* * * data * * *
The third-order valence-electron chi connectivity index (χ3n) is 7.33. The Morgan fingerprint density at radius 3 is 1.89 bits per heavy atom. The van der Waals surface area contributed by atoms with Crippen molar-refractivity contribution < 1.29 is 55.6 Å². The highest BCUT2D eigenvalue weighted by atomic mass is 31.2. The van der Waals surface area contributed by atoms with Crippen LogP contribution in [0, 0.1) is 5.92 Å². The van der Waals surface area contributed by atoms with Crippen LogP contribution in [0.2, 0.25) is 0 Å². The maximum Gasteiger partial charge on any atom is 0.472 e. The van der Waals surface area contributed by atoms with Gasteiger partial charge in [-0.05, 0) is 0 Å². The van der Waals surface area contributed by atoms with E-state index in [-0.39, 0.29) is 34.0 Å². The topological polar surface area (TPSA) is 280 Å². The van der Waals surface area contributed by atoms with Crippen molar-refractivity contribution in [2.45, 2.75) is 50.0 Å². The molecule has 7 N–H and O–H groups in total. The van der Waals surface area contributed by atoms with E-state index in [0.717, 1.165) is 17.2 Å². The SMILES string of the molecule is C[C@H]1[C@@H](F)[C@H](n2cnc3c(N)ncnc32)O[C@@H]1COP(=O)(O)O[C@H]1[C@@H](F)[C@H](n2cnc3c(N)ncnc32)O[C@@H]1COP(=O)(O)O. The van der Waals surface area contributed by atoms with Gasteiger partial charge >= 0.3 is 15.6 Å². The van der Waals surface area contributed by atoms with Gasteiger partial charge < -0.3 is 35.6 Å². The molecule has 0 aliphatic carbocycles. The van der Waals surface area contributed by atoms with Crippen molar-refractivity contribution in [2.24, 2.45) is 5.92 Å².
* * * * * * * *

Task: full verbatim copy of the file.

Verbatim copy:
The third-order valence-electron chi connectivity index (χ3n) is 7.33. The Morgan fingerprint density at radius 3 is 1.89 bits per heavy atom. The van der Waals surface area contributed by atoms with Crippen molar-refractivity contribution < 1.29 is 55.6 Å². The highest BCUT2D eigenvalue weighted by atomic mass is 31.2. The van der Waals surface area contributed by atoms with Crippen LogP contribution in [0, 0.1) is 5.92 Å². The van der Waals surface area contributed by atoms with Crippen LogP contribution in [0.2, 0.25) is 0 Å². The maximum Gasteiger partial charge on any atom is 0.472 e. The van der Waals surface area contributed by atoms with Gasteiger partial charge in [-0.05, 0) is 0 Å². The van der Waals surface area contributed by atoms with E-state index in [-0.39, 0.29) is 34.0 Å². The topological polar surface area (TPSA) is 280 Å². The van der Waals surface area contributed by atoms with Crippen molar-refractivity contribution in [2.45, 2.75) is 50.0 Å². The molecule has 7 N–H and O–H groups in total. The van der Waals surface area contributed by atoms with E-state index in [0.717, 1.165) is 17.2 Å². The SMILES string of the molecule is C[C@H]1[C@@H](F)[C@H](n2cnc3c(N)ncnc32)O[C@@H]1COP(=O)(O)O[C@H]1[C@@H](F)[C@H](n2cnc3c(N)ncnc32)O[C@@H]1COP(=O)(O)O. The van der Waals surface area contributed by atoms with Gasteiger partial charge >= 0.3 is 15.6 Å². The van der Waals surface area contributed by atoms with Gasteiger partial charge < -0.3 is 35.6 Å². The molecule has 0 aliphatic carbocycles. The van der Waals surface area contributed by atoms with Crippen molar-refractivity contribution in [2.24, 2.45) is 5.92 Å².